First GED earned in Arlington’s Open Doors program

First GED earned in Arlington’s Open Doors program
GEDThe first General Education Development (GED) certificate has been earned in Arlington Public Schools’ Open Doors Youth Re-Engagement Program. Allie Green completed all four Math, Science, Social Studies and English Language Arts GED tests between December of 2017 and May of 2018 while working almost full time.

Open Doors, which is housed at Weston High School and opened in the fall, is a statewide program that provides education and services to older youth, ages 16-21, who have dropped out of school or are not expected to graduate from high school by the age of 21. It can be a good fit for students who have dropped out of school or who are considering dropping out due to life changes, work or other circumstances. There are more than 40 students in the Open Doors program.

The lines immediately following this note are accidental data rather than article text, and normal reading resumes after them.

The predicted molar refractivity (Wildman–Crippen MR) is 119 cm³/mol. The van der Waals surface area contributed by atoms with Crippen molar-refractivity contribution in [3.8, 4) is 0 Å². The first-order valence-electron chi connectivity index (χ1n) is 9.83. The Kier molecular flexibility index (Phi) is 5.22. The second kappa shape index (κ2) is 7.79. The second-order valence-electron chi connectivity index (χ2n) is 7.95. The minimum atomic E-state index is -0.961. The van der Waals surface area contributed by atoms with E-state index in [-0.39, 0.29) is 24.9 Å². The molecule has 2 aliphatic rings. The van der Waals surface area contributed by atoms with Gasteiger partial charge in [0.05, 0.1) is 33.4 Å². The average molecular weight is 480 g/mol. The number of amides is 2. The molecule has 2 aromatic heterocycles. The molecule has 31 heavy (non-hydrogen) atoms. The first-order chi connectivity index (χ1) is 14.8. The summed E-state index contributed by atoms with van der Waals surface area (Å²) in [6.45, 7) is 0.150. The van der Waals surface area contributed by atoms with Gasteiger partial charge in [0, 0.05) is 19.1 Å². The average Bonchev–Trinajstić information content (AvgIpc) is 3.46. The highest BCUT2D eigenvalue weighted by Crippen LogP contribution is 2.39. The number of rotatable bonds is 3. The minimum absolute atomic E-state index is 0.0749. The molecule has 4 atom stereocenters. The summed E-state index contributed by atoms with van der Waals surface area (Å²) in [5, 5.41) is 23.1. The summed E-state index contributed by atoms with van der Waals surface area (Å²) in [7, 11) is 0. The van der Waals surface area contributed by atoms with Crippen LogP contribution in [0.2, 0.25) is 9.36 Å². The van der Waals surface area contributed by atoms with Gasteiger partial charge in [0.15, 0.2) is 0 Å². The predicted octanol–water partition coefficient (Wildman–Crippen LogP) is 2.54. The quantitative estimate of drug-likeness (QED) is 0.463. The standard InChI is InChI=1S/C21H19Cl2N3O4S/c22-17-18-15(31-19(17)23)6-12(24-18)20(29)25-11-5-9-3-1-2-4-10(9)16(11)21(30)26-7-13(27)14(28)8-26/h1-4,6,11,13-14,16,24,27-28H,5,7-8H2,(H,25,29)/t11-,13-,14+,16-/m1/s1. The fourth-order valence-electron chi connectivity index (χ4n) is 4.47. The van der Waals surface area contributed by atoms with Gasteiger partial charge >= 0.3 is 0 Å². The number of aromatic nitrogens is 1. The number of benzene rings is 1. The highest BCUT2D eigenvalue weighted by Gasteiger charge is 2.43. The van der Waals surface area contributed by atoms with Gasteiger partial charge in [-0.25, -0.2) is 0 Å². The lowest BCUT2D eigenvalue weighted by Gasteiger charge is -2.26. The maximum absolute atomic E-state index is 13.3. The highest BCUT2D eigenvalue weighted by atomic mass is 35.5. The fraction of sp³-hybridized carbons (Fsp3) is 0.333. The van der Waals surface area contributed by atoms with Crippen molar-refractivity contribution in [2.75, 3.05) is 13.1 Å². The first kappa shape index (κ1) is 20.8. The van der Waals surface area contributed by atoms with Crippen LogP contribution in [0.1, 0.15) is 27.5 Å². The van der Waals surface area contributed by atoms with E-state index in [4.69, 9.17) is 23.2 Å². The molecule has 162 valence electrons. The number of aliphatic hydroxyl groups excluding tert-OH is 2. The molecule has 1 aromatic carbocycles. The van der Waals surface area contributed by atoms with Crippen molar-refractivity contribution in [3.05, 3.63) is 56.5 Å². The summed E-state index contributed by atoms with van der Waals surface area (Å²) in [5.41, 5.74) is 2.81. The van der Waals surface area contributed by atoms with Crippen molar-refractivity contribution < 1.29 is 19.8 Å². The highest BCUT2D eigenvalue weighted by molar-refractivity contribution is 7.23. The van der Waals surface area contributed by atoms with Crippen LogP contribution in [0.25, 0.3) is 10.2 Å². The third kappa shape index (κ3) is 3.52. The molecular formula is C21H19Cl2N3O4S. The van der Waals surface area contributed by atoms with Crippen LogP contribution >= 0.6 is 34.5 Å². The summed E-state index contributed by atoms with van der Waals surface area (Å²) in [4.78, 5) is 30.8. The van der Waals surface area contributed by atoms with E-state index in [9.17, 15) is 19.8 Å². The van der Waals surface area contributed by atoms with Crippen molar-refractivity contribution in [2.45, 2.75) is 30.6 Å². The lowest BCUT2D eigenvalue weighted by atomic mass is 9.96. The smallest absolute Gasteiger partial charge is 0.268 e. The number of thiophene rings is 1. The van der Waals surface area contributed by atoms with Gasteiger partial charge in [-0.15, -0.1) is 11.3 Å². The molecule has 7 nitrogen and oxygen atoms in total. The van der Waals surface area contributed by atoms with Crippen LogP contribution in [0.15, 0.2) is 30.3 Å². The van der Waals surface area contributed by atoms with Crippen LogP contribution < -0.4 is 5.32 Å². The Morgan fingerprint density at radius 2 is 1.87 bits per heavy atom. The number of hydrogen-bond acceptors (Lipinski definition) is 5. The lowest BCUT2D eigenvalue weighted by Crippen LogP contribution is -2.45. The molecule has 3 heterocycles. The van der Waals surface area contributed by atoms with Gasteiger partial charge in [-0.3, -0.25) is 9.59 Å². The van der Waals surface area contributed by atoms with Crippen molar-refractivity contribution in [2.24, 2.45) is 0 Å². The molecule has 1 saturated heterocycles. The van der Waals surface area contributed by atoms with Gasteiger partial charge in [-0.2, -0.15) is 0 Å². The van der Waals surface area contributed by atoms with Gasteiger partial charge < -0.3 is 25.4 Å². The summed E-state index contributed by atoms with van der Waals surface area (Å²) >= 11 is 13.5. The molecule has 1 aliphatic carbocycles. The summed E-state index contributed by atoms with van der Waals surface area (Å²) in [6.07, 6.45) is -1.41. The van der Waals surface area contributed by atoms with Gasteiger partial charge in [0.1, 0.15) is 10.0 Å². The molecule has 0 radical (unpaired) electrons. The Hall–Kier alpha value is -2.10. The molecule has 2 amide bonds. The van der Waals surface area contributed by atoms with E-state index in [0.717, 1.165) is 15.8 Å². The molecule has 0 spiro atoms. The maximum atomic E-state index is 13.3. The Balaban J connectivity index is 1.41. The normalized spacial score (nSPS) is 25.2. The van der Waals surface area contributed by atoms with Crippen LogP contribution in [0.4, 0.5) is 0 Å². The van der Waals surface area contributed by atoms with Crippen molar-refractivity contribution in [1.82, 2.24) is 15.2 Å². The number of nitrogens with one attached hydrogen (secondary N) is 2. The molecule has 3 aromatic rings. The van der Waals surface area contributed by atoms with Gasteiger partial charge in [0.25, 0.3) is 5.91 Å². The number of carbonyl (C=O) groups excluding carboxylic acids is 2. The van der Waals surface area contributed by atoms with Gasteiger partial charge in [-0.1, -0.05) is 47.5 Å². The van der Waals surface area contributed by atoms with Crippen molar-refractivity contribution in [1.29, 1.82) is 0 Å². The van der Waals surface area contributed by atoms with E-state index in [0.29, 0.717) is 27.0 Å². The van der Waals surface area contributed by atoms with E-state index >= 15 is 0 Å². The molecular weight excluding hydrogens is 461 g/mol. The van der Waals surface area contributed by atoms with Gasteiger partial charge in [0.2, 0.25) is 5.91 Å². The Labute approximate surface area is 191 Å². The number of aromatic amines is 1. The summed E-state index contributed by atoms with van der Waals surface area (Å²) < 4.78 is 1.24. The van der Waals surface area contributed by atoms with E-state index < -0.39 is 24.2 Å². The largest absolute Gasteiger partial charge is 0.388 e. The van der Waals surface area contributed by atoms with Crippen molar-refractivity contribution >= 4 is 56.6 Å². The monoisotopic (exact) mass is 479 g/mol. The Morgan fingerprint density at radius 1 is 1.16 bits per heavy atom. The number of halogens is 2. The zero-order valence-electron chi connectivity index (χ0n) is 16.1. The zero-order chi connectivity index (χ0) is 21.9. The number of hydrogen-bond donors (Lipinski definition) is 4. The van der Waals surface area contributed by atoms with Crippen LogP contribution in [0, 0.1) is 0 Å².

“I had trouble earning my 11th- and 12-grade credits until I found Open Doors,” said Green. “It was the easiest and fastest way for me to earn my GED and a lot of it was done online.”

“The opportunity for Allie to achieve this goal was made possible through our partnership with WorkSource Snohomish County, which provided Allie – and all our other GED students – with access to ResCare Academy, an online GED program which provides personalized learning plans based on student strengths and areas of academic need,” said Renee McArt, Open Doors Case Manager/Instructor. “The program develops lessons and practice opportunities to strengthen students' knowledge and abilities, offers practice tests, and tells students when they are ready to test. I know that preparation really helped Allie feel confident during each official testing session and made her course of study more productive and efficient, which were very important qualities for this busy, determined young woman.”

Green plans to pursue post high school training at a community college or private beauty school as a make-up artist/esthetician.

“There were many phone calls and texts from Renee encouraging Allie to succeed,” said Green’s mother, Tonya James. “I’m so thankful to Renee for never giving up on her.”